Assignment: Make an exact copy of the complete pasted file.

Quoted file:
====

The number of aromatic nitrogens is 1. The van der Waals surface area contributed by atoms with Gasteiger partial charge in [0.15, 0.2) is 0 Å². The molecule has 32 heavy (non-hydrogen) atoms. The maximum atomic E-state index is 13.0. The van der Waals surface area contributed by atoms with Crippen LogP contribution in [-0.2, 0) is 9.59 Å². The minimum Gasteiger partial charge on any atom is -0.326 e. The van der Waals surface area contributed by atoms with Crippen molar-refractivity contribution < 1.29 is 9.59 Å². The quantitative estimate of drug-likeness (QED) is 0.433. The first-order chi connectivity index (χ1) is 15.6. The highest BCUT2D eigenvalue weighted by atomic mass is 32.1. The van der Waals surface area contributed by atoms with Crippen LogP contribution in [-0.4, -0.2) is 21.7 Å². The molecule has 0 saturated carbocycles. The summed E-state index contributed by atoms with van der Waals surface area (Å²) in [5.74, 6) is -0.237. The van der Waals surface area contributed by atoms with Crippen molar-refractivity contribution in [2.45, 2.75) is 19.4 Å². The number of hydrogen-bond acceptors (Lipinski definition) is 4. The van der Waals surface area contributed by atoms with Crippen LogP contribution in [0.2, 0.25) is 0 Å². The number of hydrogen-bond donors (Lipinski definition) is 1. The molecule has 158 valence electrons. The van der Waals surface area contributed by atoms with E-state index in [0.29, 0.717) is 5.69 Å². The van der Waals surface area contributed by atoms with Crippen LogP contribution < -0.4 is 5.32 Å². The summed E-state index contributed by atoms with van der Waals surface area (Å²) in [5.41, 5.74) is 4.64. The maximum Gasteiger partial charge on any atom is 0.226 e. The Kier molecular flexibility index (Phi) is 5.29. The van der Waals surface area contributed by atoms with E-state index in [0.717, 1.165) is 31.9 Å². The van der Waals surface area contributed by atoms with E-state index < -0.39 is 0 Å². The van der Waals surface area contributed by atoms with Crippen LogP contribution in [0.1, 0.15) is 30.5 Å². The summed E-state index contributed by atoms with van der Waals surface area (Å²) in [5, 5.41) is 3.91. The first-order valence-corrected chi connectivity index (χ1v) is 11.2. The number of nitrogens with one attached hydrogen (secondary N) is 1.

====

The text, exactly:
The number of aromatic nitrogens is 1. The van der Waals surface area contributed by atoms with Gasteiger partial charge in [0.15, 0.2) is 0 Å². The molecule has 32 heavy (non-hydrogen) atoms. The maximum atomic E-state index is 13.0. The van der Waals surface area contributed by atoms with Crippen LogP contribution in [-0.2, 0) is 9.59 Å². The minimum Gasteiger partial charge on any atom is -0.326 e. The van der Waals surface area contributed by atoms with Crippen molar-refractivity contribution < 1.29 is 9.59 Å². The quantitative estimate of drug-likeness (QED) is 0.433. The first-order chi connectivity index (χ1) is 15.6. The highest BCUT2D eigenvalue weighted by atomic mass is 32.1. The van der Waals surface area contributed by atoms with Crippen LogP contribution in [-0.4, -0.2) is 21.7 Å². The molecule has 0 saturated carbocycles. The summed E-state index contributed by atoms with van der Waals surface area (Å²) in [5.74, 6) is -0.237. The van der Waals surface area contributed by atoms with Crippen molar-refractivity contribution in [2.45, 2.75) is 19.4 Å². The number of hydrogen-bond acceptors (Lipinski definition) is 4. The van der Waals surface area contributed by atoms with Crippen LogP contribution in [0.2, 0.25) is 0 Å². The number of hydrogen-bond donors (Lipinski definition) is 1. The molecule has 158 valence electrons. The van der Waals surface area contributed by atoms with E-state index in [0.29, 0.717) is 5.69 Å². The van der Waals surface area contributed by atoms with Crippen LogP contribution < -0.4 is 5.32 Å². The summed E-state index contributed by atoms with van der Waals surface area (Å²) in [5.41, 5.74) is 4.64. The maximum Gasteiger partial charge on any atom is 0.226 e. The Kier molecular flexibility index (Phi) is 5.29. The van der Waals surface area contributed by atoms with E-state index in [0.717, 1.165) is 31.9 Å². The van der Waals surface area contributed by atoms with E-state index < -0.39 is 0 Å². The van der Waals surface area contributed by atoms with Crippen LogP contribution in [0.1, 0.15) is 30.5 Å². The summed E-state index contributed by atoms with van der Waals surface area (Å²) in [5, 5.41) is 3.91. The first-order valence-corrected chi connectivity index (χ1v) is 11.2. The number of nitrogens with one attached hydrogen (secondary N) is 1.